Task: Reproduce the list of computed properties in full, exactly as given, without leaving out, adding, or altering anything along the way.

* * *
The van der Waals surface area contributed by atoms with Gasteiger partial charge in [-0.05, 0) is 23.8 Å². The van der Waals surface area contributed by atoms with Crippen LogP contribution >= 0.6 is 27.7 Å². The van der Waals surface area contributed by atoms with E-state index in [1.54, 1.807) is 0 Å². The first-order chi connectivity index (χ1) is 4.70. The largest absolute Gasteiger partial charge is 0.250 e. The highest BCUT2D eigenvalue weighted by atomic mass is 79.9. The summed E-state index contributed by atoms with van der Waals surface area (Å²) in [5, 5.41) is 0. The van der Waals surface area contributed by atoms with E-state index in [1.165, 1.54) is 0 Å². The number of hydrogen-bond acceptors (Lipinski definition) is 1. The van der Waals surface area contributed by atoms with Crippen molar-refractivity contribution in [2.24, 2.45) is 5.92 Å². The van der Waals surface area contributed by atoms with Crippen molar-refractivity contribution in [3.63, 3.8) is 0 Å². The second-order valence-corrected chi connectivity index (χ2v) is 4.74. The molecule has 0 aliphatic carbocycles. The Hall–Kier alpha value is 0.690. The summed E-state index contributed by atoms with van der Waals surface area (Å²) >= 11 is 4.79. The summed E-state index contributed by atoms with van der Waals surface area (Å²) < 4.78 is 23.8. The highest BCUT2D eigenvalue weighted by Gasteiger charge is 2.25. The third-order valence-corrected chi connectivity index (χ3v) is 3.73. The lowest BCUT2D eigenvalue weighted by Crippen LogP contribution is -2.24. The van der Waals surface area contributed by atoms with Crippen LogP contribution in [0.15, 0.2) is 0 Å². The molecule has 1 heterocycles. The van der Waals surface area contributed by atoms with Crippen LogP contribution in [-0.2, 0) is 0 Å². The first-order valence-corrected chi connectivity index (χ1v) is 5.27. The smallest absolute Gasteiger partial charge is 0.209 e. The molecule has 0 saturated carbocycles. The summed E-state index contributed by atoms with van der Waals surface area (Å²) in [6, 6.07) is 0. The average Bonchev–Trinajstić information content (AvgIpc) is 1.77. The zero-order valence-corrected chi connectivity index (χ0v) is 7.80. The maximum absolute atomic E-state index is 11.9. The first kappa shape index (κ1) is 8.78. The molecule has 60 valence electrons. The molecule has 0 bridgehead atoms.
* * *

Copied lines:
The van der Waals surface area contributed by atoms with Gasteiger partial charge in [-0.05, 0) is 23.8 Å². The van der Waals surface area contributed by atoms with Crippen LogP contribution >= 0.6 is 27.7 Å². The van der Waals surface area contributed by atoms with E-state index in [1.54, 1.807) is 0 Å². The first-order chi connectivity index (χ1) is 4.70. The largest absolute Gasteiger partial charge is 0.250 e. The highest BCUT2D eigenvalue weighted by atomic mass is 79.9. The summed E-state index contributed by atoms with van der Waals surface area (Å²) in [5, 5.41) is 0. The van der Waals surface area contributed by atoms with E-state index in [1.165, 1.54) is 0 Å². The number of hydrogen-bond acceptors (Lipinski definition) is 1. The van der Waals surface area contributed by atoms with Crippen molar-refractivity contribution in [2.24, 2.45) is 5.92 Å². The van der Waals surface area contributed by atoms with Crippen molar-refractivity contribution in [3.63, 3.8) is 0 Å². The second-order valence-corrected chi connectivity index (χ2v) is 4.74. The molecule has 0 aliphatic carbocycles. The Hall–Kier alpha value is 0.690. The summed E-state index contributed by atoms with van der Waals surface area (Å²) >= 11 is 4.79. The summed E-state index contributed by atoms with van der Waals surface area (Å²) < 4.78 is 23.8. The highest BCUT2D eigenvalue weighted by Gasteiger charge is 2.25. The third-order valence-corrected chi connectivity index (χ3v) is 3.73. The lowest BCUT2D eigenvalue weighted by Crippen LogP contribution is -2.24. The van der Waals surface area contributed by atoms with Crippen LogP contribution in [0.15, 0.2) is 0 Å². The molecule has 1 heterocycles. The van der Waals surface area contributed by atoms with Crippen LogP contribution in [-0.2, 0) is 0 Å². The first-order valence-corrected chi connectivity index (χ1v) is 5.27. The smallest absolute Gasteiger partial charge is 0.209 e. The molecule has 0 saturated carbocycles. The summed E-state index contributed by atoms with van der Waals surface area (Å²) in [6, 6.07) is 0. The average Bonchev–Trinajstić information content (AvgIpc) is 1.77. The zero-order valence-corrected chi connectivity index (χ0v) is 7.80. The maximum absolute atomic E-state index is 11.9. The first kappa shape index (κ1) is 8.78. The molecule has 60 valence electrons. The molecule has 0 bridgehead atoms.